Notes from the Cultural Wasteland
In the beginning was the word.
So begins one of the apocryphal texts.
As a culture, we have depended on the word for our understanding of the nature of God, heaven, hell, the afterlife, and the forces behind good and evil. More accurately, our thoughts on these things have been shaped by our communications--oral tradition, the "sermon," the written word--whereby one human or group has communicated opinions and beliefs to the rest of us.
The obvious example of this would be the official religious texts: the Bible, the Talmud, the Koran, etc. For centuries, most people in Christian society depended on the clergy to learn of these words, so every concept one had of such things was filtered through the church. Then Gutenberg's printing press changed the world in dramatic, fundamental ways. Now the average Joe had access to his own Bible and became free to interpret "the word" for himself. The church soon lost its monopoly on religious beliefs, the Reformation happened, and Christianity splintered into a seemingly infinite number of sects.
I started thinking about this subject one night while browsing through the pay-per-view offerings on cable television. About half the movies I could order that night had something to do with religion. There was Dogma, Stigmata, and several others.
I thought about that. If Gutenberg's press changed things so fundamentally, could movies and television accomplish something similar? Printed literature has fallen in our cultural hierarchy, the book seemingly challenged by electronic media--movies, television, DVDs, and the Internet. Thus today's Steinbecks and Hemingways are probably creating in digital video or HTML. Human perception even seems to be undergoing an evolutionary phase in which our thinking is shifting away from a form suited to traditional linear communication towards one more suited to sound bites, quick cuts, and hypertext links.
I wondered: Will a new religious point of view emerge from this shift in communication styles? I flipped through the channels. The proselytes were there: the televangelists and religious dramas filled the Christian broadcasting stations; electronic retellings of the old stories were there, too--an old Hollywood movie, a special-effects-laden retelling of the Exodus, played on one of the classic movie channels; Bravo advertised The Last Temptation of Christ.
A memory wormed its way from the back of my mind into my consciousness. I once taught a Humanities and Literature class to a group of very bright high school students. I had decided we would explore mythology as it appeared in literature, and for contemporary examples, we watched movies like Black Orpheus and Jesus of Montreal. This prompted a lively discussion about how popular literature had, over the years, contributed more to our understanding of religious concepts than had the "official" texts.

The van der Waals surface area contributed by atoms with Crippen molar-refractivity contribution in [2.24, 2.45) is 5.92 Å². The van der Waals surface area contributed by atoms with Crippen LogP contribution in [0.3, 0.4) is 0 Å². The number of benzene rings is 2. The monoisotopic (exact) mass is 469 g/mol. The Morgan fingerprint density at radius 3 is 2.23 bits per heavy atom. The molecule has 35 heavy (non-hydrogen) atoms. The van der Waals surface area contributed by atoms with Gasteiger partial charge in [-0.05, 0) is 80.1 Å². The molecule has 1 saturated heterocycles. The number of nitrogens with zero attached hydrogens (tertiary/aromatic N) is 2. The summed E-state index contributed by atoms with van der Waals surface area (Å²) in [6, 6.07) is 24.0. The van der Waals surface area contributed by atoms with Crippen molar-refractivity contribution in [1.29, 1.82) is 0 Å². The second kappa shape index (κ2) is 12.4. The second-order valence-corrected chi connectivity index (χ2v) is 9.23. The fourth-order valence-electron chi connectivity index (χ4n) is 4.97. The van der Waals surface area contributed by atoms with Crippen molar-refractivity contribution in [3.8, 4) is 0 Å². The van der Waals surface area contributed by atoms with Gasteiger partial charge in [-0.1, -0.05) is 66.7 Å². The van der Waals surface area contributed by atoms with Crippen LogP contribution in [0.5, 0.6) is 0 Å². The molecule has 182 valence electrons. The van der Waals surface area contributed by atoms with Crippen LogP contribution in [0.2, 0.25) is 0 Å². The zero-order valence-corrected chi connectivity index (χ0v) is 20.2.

One student had read Dante and pointed out that our concepts of heaven and hell came mostly from him. This surprised a young woman in the class. "What about Satan's fall from heaven?" she asked. "Didn't that come from the Bible?"
"Nope. Milton," answered the other student.
I thought about that as the television listings scrolled past: Printed text is falling from its place in our culture and being shoved aside by electronic media. What will be the effect in a hundred years? If Paradise Lost and The Inferno have more effect upon our beliefs about heaven and hell than the church and the ancient texts, will End of Days and What Dreams May Come shape our great-great-grandchildren's understanding of such things?
If you look around, you can see evidence that the sects produced following Gutengberg have largely become obsolete and new ones have begun to arise. A decade or so ago, for example, the self-help movement created a virtually new religion (Scientology) based on the twelve steps of AA, gaining ground by converting just-out-of-rehab Hollywood types. More dramatically, "Wicca" is now spreading, in the form of a new folk religion, loosely based on ancient traditions, finding its expression largely through the Internet and with no organizing "head."
This trend scares me, because any thought communicated as "truth," especially when motivated by financial gain, has potentially destructive consequences. On the other hand, while culture fragmented when religion, morality, ethics, and the like, fell into the hands of "the common man", humans ultimately moved toward autonomy. As Erich Fromm pointed out, just as a mature person must break away from mom and dad, a mature humankind will eventually discard heaven and hell to take responsibility for its own future.
So the power of electronic communication could either bring humanity into a brighter future where ethics and spirituality evolve to a higher plane, or it could serve as a mind-controlling social engineer far more insidious than traditional organized religion.
Think about that the next time you order a pay-per-view movie.
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